You can find similarities between 1986 World Cup in Mexico and the one that we’re all about to be transfixed by for the next month if you look hard enough.
An earthquake in Mexico City eight months before the ’86 tournament cast doubt on the country’s ability to host after they stood in for original hosts Colombia, but when it did go ahead Mexico became the first country to stage the World Cup twice. This time, with doubts still being aired about Brazil’s ability to host, the South Americans will become the fifth country to welcome the world on separate occasions.
England arrived in Mexico with a forward who’d been firing in goals on Merseyside over the previous season, Everton’s Gary Lineker, whilst they’ve landed in Brazil with Liverpool’s 24-goal Daniel Sturridge, as Lineker looks on from a television studio. One European team, Denmark, made their first World Cup finals appearance back then, just as Bosnia and Herzegovina do now. We could go on and on.
The ultimate image of the 1986 tournament isn’t an earthquake though, but more the hurricane that was Diego Maradona.
The Argentina captain shone through the group stages, beat England by foul means and then a fairly brilliant one, took on Belgium on his own and inspired—although didn’t score in—the 3-2 final victory over West Germany in Mexico City.
Lineker took the Golden Boot but Maradona took the Golden Ball, the World Cup trophy and the glory. This was his stage, and the month in Mexico that he would ultimately come to be remembered for.
Maradona would turn 26 years old three months after the finals, whilst Argentina’s current No. 10, captain and inspiration will turn 27 the day before their final Group F match against Nigeria in Porto Alegre on June 25th. Okay, we couldn’t quite get the similarities completely perfect.
By his standards, it hasn’t really been a happy few weeks for Lionel Messi, or indeed a happy season. There are those who’ll tell you that he disappointed in 2013/14 despite a stellar record of 36 goals in 39 games.
That said, he cut a frustrated figure as Atletico Madrid sealed their remarkable La Liga triumph in Barcelona’s own back yard with the final day 1-1 draw at the Nou Camp, whilst he then had to watch Real Madrid seal their long-awaited Champions League success and the Cristiano Ronaldo gun show that came with it.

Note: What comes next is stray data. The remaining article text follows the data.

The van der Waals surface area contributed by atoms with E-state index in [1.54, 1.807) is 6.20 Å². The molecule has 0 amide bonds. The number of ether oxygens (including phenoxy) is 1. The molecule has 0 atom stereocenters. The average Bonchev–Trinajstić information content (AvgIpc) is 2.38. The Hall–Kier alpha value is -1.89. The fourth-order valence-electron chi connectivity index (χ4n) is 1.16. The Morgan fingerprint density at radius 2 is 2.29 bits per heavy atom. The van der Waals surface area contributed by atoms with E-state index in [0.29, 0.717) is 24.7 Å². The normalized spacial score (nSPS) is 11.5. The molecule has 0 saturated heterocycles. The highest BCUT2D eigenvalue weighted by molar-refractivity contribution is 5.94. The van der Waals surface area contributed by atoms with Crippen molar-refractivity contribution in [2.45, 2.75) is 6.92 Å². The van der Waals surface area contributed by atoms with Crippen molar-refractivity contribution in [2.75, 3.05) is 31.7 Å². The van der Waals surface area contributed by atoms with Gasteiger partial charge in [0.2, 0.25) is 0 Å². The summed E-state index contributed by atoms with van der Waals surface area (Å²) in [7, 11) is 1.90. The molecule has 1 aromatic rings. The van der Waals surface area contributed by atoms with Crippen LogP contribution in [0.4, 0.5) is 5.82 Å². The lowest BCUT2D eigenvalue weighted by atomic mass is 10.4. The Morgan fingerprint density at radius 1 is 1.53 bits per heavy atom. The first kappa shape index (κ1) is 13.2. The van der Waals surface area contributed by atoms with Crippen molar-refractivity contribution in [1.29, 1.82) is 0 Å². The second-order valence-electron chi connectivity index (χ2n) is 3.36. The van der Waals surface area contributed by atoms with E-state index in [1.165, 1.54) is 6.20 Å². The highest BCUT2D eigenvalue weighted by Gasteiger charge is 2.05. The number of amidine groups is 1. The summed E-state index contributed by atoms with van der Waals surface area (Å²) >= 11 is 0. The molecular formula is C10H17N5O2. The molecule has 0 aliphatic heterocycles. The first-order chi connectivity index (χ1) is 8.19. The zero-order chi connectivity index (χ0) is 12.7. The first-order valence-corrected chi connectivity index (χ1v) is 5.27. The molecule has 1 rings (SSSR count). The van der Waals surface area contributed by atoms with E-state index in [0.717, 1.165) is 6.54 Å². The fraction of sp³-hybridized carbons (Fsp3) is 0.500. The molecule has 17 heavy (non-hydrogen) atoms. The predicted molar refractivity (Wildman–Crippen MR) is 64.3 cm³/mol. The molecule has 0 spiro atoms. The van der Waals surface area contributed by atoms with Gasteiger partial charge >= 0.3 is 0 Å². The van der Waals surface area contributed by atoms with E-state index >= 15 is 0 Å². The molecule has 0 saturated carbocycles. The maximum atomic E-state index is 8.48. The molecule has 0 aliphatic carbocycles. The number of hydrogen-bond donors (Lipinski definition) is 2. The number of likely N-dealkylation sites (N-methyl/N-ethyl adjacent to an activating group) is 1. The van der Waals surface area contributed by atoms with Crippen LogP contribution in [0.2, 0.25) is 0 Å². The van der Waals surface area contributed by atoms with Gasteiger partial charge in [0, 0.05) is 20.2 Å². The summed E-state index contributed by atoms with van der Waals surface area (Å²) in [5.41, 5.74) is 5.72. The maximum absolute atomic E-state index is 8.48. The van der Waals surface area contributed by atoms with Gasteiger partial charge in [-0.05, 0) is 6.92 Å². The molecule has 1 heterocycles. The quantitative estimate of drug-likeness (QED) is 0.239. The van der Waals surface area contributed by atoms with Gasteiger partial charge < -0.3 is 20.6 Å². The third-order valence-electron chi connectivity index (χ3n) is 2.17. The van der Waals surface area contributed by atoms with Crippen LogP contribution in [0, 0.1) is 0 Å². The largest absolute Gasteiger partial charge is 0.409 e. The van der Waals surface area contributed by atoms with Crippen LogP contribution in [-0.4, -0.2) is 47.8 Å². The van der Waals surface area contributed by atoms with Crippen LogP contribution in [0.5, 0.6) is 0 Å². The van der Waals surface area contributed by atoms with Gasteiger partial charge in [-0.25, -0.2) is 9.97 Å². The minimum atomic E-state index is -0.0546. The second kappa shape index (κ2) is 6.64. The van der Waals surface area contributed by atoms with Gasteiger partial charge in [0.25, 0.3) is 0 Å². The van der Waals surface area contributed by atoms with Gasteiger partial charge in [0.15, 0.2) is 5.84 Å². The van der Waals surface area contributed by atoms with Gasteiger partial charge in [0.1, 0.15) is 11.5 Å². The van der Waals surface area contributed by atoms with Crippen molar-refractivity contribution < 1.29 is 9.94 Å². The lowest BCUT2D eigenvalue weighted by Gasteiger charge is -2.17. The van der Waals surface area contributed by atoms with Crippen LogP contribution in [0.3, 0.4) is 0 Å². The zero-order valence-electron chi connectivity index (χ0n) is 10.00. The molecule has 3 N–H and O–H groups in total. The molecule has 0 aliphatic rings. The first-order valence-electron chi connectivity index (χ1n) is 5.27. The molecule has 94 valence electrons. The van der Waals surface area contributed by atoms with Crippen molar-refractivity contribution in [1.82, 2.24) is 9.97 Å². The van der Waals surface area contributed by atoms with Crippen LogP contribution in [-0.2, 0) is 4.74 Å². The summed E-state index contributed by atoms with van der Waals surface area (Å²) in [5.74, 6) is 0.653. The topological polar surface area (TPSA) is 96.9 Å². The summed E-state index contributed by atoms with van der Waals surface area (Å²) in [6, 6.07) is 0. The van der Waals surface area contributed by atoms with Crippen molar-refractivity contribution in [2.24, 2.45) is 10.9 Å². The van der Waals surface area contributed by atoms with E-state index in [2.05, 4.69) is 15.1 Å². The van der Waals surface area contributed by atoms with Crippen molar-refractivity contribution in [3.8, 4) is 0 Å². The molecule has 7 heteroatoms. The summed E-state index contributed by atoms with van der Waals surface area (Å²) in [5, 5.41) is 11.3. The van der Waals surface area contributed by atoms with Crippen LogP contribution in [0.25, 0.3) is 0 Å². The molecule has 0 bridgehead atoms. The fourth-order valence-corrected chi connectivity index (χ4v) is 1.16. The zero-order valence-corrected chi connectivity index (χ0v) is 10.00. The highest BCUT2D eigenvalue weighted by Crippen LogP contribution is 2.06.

It would be foolish to think that Messi is motivated by the rivalries that we expect though, and instead he is far more likely to be inspired by the footage of what Maradona was doing in Mexico a year before he was born.
The stage is set for a similar show from an Argentina No. 10, and the next month could be what we all eventually remember Messi for.
Argentina have been handed a somewhat kind draw in Brazil, where they are stationed in Group F alongside those debutants Bosnia and Herzegovina, a hardly vintage Nigeria side and underdogs Iran, whilst a second round clash with France or Switzerland could await before a potential quarter-final against Belgium, the opponents Maradona scored twice against in the last four 28 years ago.
History might tell you that he won that tournament on his own but he did of course have talented teammates, just as Messi does now.
In Sergio Aguero, Gonzalo Higuain, Javier Mascherano and the almost criminally underrated Angel di Maria there is the basis of a very good side. Concerns may stem around the centres of defence and midfield, where Mascherano will be vital, but as long as they play to Messi’s tune then they should be okay.
The captain is the 9.00 favourite to be the World Cup’s top goalscorer in Brazil, whilst he’s 8.50 to follow in Maradona’s footsteps and win the Golden Ball award for the tournament’s best player.
He’ll just be eyeing the big prize though – with Argentina at 5.10 to win the competition – and if he can hit his straps early then we could well be about to see something special.
Mexico 1986 was Maradona’s World Cup, and Brazil 2014 can be Messi’s.
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